The strategic alliance between Abbott and Fonterra, which is now in the hands of Chinese regulators, will draw on the Kiwi company’s expertise in dairy nutrition and farming in China, and Abbott's long experience business of development in the country.
"This would be Fonterra's third farm hub in China and will complement our existing farming operations in Shanxi and Hebei Provinces that have been very successful," said Theo Spierings, Fonterra’s chief executive.
"Farming hubs are a key part of our strategy to be a more integrated dairy business in Greater China, contribute to the growth and development of the local Chinese dairy industry, and help meet local consumers' needs for safe, nutritious dairy products.”
Miles D. White, Abbott’s chairman and chief executive, called the alliance “a very important step” in the company’s China operations. Fonterra currently sees Abbott as a wholesale client of its milk powder products.
Both companies will work with the country’s regulators to obtain necessary approvals through the course of the project's development.
If approved, Abbott and Fonterra will form a joint venture to invest a combined RMB1.8bn (US$300m) into the farm hub, which will contain up to five dairy farms and more than 16,000 dairy milking cattle producing up to 160 million litres of milk each year.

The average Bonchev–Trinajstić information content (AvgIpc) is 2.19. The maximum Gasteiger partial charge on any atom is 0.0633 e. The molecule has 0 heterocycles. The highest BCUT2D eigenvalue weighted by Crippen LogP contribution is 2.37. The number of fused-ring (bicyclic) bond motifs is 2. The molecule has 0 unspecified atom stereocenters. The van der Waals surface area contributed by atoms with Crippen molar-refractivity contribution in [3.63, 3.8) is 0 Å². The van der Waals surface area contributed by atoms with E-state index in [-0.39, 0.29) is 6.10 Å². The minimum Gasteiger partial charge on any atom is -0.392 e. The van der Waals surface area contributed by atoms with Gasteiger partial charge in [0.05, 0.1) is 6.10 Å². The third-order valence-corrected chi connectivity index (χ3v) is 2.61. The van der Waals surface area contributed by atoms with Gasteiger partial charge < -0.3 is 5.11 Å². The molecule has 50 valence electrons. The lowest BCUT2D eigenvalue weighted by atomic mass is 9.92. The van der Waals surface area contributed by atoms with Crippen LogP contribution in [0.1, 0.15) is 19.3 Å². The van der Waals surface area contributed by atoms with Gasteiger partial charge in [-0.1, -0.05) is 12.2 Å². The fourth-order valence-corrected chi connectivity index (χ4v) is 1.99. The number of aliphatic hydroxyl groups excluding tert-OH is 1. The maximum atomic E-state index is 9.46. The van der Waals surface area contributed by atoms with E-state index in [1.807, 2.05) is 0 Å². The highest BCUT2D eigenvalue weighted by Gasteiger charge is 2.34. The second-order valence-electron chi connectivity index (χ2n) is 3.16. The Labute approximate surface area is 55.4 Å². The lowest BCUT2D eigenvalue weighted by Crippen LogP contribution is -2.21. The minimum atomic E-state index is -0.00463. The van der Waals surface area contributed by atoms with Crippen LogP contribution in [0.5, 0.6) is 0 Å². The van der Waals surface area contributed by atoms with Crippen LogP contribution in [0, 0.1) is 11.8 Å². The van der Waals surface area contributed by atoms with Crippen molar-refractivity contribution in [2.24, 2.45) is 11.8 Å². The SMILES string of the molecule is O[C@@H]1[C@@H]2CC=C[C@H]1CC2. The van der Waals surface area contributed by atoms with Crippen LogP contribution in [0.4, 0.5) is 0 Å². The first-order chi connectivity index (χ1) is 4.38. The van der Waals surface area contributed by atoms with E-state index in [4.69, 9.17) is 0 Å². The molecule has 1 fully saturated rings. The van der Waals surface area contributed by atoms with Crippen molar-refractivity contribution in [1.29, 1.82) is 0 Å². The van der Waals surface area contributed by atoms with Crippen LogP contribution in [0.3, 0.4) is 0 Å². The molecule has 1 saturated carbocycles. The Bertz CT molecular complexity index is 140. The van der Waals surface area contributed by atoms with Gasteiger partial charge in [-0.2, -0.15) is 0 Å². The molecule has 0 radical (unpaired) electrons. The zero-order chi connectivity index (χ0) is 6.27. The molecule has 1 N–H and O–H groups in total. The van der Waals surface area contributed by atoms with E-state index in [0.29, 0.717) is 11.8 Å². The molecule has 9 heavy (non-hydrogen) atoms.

Animals will either be imported or sourced from Fonterra's existing farm hubs. All dairy cattle will have genetics traceable to New Zealand, Australia, the United States and Europe.
With Chinese consumers increasingly concerned about the safety of the products they buy, Fonterra and Abbott will be hoping to trade on their international reputations and standards.
Pending regulatory approval, the first farm is expected to be completed and producing milk in the first half of 2017, and the remaining farms will commence production in 2018.
Dairy ups and downs
Abbott, which is in the process of expanding its production capabilities in China, and Fonterra have a long history in China and have made substantial commercial and social investments in the country.
However, both companies were hit late last year when batches of Fonterra’s whey protein concentrate were suspected of containing traces of a botulism-causing agent.
The subsequent recall led Abbott and Danone, another competitor, to take their own products off the market in some Asian countries, with Abbott saying its first-quarter figures were hit to the tune of US$75m.
The scare ultimately turned out to be a false alarm amid a market that is quickly turning into a prized territory for multinational milk companies, who are keen to tap into the new and growing trend among the Chinese middle-class for cheese, milk formula and other dairy products..